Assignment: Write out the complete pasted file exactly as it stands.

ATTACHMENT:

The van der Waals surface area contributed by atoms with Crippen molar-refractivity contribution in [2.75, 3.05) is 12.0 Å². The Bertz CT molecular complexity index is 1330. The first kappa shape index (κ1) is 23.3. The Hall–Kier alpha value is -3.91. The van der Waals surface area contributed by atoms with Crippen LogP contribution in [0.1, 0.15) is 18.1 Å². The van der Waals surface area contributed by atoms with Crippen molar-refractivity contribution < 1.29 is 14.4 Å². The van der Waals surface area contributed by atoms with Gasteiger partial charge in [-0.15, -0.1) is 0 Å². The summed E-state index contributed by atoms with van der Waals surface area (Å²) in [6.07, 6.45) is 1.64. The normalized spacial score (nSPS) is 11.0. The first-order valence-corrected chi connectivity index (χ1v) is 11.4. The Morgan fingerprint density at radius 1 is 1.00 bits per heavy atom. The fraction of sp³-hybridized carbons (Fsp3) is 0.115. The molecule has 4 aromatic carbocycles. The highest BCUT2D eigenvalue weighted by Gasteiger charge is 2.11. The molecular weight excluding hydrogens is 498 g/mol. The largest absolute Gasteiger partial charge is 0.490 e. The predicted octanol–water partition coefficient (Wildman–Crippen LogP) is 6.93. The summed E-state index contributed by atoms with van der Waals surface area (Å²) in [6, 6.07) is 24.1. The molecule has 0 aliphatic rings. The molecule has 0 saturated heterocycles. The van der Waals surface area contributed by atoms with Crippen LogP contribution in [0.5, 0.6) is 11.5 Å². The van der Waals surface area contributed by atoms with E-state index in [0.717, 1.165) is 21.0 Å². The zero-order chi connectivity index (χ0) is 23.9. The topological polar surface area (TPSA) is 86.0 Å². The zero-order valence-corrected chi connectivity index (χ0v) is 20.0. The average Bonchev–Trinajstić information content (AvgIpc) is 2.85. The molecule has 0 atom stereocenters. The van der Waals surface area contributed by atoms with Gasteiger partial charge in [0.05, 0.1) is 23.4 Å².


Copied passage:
The van der Waals surface area contributed by atoms with Crippen molar-refractivity contribution in [2.75, 3.05) is 12.0 Å². The Bertz CT molecular complexity index is 1330. The first kappa shape index (κ1) is 23.3. The Hall–Kier alpha value is -3.91. The van der Waals surface area contributed by atoms with Crippen LogP contribution in [0.1, 0.15) is 18.1 Å². The van der Waals surface area contributed by atoms with Crippen molar-refractivity contribution < 1.29 is 14.4 Å². The van der Waals surface area contributed by atoms with Gasteiger partial charge in [-0.15, -0.1) is 0 Å². The summed E-state index contributed by atoms with van der Waals surface area (Å²) in [6.07, 6.45) is 1.64. The normalized spacial score (nSPS) is 11.0. The first-order valence-corrected chi connectivity index (χ1v) is 11.4. The Morgan fingerprint density at radius 1 is 1.00 bits per heavy atom. The fraction of sp³-hybridized carbons (Fsp3) is 0.115. The molecule has 4 aromatic carbocycles. The highest BCUT2D eigenvalue weighted by Gasteiger charge is 2.11. The molecular weight excluding hydrogens is 498 g/mol. The largest absolute Gasteiger partial charge is 0.490 e. The predicted octanol–water partition coefficient (Wildman–Crippen LogP) is 6.93. The summed E-state index contributed by atoms with van der Waals surface area (Å²) in [6, 6.07) is 24.1. The molecule has 0 aliphatic rings. The molecule has 0 saturated heterocycles. The van der Waals surface area contributed by atoms with Crippen LogP contribution in [0.5, 0.6) is 11.5 Å². The van der Waals surface area contributed by atoms with E-state index in [0.717, 1.165) is 21.0 Å². The zero-order chi connectivity index (χ0) is 23.9. The topological polar surface area (TPSA) is 86.0 Å². The zero-order valence-corrected chi connectivity index (χ0v) is 20.0. The average Bonchev–Trinajstić information content (AvgIpc) is 2.85. The molecule has 0 atom stereocenters. The van der Waals surface area contributed by atoms with Gasteiger partial charge in [0.05, 0.1) is 23.4 Å².